The last post outlined logistical arguments with your partner. These types of arguments tend to be the least severe in nature. However, logistical arguments can lead to more significant and potentially damaging interactions between couples.
Historical– Historical arguments between couples “appear” to be on the topic at hand. However, there is much more to these interactions than what is presently being discussed because they are always based upon the past.
Historical arguments with your partner are arguments that we repeat or feel difficult to resolve. They are “felt” in the body and are deeply wired into our nervous system. They are based on unrepaired or unresolved negative emotions we experience from events we attribute were created by our partner such as abandonment, misunderstanding, hurt or a sense of being overly controlled.
The catch here is that these negative emotions may or may not have been created by the partner being questioned. If they were, it is up to that partner to take note, to repair and start behaving in a more sensitive way so as not to re-open that hurt.
If the negative emotions are based upon on hurts that pre-date our relationship (such as from our childhood), it is up to both partners to slow each other down, observe one other and when able, shift to a lens of curiosity.
Perceptual– Perceptual arguments between couples are the classic “he said, she said” arguments. They may be based on logistics and history. However, they have a particular danger to them as the need to win always outweighs empathy. And when there is little to empathy, a marriage or partnership can disintegrate quickly.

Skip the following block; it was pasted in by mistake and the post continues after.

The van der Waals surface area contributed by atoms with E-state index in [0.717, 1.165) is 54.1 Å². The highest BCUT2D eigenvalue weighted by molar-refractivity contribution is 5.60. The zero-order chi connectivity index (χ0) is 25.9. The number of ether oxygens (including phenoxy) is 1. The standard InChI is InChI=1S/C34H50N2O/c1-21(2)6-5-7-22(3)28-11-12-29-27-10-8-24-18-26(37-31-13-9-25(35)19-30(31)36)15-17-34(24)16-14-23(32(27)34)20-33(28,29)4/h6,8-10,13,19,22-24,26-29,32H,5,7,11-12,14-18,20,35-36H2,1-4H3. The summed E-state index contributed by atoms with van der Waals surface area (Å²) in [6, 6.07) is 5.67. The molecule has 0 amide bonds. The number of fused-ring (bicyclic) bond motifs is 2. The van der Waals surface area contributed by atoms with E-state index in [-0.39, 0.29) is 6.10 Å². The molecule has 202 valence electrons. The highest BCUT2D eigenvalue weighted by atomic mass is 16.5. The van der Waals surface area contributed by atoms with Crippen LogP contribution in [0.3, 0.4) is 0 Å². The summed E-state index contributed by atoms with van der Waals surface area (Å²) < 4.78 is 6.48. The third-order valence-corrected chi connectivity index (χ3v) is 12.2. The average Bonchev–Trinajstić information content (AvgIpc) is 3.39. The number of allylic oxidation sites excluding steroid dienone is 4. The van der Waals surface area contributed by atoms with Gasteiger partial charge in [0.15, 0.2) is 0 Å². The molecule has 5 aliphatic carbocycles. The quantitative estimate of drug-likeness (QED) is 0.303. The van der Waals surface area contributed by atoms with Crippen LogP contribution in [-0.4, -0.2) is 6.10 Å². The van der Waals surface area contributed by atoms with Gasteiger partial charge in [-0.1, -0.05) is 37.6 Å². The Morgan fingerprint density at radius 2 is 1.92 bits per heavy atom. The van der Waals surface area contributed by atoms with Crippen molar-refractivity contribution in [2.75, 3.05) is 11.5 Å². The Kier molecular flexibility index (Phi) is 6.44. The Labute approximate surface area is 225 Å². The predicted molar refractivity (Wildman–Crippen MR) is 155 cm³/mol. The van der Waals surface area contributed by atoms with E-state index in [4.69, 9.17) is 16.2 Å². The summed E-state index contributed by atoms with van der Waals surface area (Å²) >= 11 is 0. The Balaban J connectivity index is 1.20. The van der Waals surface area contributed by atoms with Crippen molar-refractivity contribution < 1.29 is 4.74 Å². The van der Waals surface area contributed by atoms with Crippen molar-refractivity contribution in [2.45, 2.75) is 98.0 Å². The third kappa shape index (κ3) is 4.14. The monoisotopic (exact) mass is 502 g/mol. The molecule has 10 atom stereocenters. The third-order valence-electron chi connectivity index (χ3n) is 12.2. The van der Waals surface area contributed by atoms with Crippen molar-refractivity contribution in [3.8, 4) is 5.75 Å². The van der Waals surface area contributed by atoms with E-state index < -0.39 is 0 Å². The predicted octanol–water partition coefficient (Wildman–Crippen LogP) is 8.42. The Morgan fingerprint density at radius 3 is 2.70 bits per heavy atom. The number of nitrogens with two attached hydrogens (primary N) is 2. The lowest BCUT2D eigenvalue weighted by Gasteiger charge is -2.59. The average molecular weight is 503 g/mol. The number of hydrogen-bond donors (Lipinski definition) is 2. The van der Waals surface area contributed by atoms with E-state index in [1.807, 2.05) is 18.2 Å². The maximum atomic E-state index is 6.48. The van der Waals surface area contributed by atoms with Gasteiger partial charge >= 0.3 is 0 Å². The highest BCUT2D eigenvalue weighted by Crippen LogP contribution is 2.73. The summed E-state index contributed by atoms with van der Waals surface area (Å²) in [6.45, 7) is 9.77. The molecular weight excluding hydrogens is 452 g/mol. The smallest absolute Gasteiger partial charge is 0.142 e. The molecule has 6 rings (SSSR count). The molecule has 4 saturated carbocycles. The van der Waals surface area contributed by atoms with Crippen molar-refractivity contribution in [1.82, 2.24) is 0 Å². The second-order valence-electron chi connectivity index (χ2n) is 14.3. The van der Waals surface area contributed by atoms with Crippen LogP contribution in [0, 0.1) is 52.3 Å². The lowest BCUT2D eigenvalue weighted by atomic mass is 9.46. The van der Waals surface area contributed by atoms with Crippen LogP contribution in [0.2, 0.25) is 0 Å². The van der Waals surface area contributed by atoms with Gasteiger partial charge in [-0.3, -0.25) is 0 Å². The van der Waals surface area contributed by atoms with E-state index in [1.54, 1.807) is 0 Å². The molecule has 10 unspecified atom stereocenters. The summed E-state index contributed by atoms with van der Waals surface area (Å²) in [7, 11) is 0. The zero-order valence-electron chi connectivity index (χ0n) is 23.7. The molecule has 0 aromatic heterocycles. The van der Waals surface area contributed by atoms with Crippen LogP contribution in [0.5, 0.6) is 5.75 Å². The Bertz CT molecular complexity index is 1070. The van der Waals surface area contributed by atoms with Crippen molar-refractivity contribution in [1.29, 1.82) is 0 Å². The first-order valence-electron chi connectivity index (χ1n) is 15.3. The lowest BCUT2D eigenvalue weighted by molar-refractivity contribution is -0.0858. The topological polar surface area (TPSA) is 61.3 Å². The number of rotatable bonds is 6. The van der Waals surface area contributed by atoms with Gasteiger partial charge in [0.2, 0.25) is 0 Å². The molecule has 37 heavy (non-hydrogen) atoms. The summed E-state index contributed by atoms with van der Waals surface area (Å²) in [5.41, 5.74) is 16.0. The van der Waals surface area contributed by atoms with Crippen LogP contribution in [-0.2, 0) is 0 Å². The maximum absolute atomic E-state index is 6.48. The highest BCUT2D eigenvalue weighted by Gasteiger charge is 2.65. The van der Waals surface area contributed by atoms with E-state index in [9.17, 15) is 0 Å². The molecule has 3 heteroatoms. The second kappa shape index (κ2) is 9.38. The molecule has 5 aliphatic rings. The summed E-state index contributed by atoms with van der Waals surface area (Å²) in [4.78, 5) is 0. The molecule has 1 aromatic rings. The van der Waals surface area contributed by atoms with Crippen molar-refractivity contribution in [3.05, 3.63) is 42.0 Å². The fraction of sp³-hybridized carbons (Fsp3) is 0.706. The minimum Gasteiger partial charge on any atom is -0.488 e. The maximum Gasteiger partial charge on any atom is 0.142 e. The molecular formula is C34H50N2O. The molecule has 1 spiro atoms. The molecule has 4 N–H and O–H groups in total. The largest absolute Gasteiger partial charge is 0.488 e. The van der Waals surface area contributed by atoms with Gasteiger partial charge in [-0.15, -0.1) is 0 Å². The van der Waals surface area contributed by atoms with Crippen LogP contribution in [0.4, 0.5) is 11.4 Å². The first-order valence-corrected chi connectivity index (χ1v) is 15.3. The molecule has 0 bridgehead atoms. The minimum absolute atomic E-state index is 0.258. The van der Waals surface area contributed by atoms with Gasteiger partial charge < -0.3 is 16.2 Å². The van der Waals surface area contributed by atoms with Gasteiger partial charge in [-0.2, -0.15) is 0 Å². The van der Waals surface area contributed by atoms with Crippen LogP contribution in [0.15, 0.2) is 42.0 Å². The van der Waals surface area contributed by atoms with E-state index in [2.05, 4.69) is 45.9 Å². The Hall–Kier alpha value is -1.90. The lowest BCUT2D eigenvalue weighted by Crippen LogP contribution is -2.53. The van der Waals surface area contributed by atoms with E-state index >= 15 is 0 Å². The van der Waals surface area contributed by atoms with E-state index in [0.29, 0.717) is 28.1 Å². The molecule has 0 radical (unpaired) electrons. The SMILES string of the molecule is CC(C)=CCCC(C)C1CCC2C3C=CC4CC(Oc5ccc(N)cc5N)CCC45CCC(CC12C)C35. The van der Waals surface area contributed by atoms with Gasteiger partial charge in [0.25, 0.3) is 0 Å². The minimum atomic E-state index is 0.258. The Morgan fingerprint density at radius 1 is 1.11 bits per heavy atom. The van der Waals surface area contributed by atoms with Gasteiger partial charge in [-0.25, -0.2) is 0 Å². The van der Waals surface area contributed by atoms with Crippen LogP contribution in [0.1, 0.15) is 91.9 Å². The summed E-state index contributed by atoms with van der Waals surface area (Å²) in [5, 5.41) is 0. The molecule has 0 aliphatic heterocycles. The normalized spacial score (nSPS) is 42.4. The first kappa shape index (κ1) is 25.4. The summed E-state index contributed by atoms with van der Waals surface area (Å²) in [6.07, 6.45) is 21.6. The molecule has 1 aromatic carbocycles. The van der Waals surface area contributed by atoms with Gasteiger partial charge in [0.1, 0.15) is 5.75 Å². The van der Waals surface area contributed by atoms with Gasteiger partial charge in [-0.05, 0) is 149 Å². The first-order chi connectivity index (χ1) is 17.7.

No matter who is right or wrong, if a securely functioning relationship is desired, we have to be able to walk in our partner’s shoes. Even when we think we are right, how is our partner experiencing the argument?
It is easy to get lost in our own feelings and state. However, when it gets to this, I challenge couples to try to help each other bring the focus outward as much as possible. Once we do that, we can begin to realize that everything we do and say in perceptual arguments impacts our partner.
In physically and emotionally safe relationships, each time we tend to the emotion behind the words and behavior of our partner, we are more likely to soften. We bring back empathy for our partner and empathy for ourselves.
Discord is very much a part of human experience. The expectation here is not for couples to stop all arguing. That would not be realistic. However, in our built in human search for happiness, the need to be right only provides a temporary path.